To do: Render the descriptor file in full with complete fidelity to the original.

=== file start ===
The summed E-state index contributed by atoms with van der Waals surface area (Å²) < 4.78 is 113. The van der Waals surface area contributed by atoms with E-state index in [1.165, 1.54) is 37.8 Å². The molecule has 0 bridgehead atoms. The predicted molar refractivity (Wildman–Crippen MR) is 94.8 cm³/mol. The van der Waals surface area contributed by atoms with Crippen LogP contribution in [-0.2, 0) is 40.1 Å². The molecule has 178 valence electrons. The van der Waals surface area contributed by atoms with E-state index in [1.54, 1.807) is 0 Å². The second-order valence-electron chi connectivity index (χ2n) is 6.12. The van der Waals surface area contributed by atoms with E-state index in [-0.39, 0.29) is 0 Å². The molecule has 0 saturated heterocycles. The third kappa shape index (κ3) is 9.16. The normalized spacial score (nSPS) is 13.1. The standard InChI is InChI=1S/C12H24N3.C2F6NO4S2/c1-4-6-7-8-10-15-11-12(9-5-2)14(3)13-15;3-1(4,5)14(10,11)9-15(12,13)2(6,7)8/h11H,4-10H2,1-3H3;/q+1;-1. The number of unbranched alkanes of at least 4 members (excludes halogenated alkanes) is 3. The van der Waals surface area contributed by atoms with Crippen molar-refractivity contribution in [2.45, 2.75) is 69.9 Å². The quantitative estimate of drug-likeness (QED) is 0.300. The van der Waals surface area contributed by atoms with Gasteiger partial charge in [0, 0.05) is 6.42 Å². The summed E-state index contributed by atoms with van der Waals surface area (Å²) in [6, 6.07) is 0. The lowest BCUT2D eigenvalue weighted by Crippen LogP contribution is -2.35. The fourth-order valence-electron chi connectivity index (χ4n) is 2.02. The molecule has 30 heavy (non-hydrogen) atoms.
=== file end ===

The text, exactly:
The summed E-state index contributed by atoms with van der Waals surface area (Å²) < 4.78 is 113. The van der Waals surface area contributed by atoms with E-state index in [1.165, 1.54) is 37.8 Å². The molecule has 0 bridgehead atoms. The predicted molar refractivity (Wildman–Crippen MR) is 94.8 cm³/mol. The van der Waals surface area contributed by atoms with Crippen LogP contribution in [-0.2, 0) is 40.1 Å². The molecule has 178 valence electrons. The van der Waals surface area contributed by atoms with E-state index in [1.54, 1.807) is 0 Å². The second-order valence-electron chi connectivity index (χ2n) is 6.12. The van der Waals surface area contributed by atoms with E-state index in [-0.39, 0.29) is 0 Å². The molecule has 0 saturated heterocycles. The third kappa shape index (κ3) is 9.16. The normalized spacial score (nSPS) is 13.1. The standard InChI is InChI=1S/C12H24N3.C2F6NO4S2/c1-4-6-7-8-10-15-11-12(9-5-2)14(3)13-15;3-1(4,5)14(10,11)9-15(12,13)2(6,7)8/h11H,4-10H2,1-3H3;/q+1;-1. The number of unbranched alkanes of at least 4 members (excludes halogenated alkanes) is 3. The van der Waals surface area contributed by atoms with Crippen molar-refractivity contribution in [2.45, 2.75) is 69.9 Å². The quantitative estimate of drug-likeness (QED) is 0.300. The van der Waals surface area contributed by atoms with Gasteiger partial charge in [0, 0.05) is 6.42 Å². The summed E-state index contributed by atoms with van der Waals surface area (Å²) in [6, 6.07) is 0. The lowest BCUT2D eigenvalue weighted by Crippen LogP contribution is -2.35. The fourth-order valence-electron chi connectivity index (χ4n) is 2.02. The molecule has 30 heavy (non-hydrogen) atoms.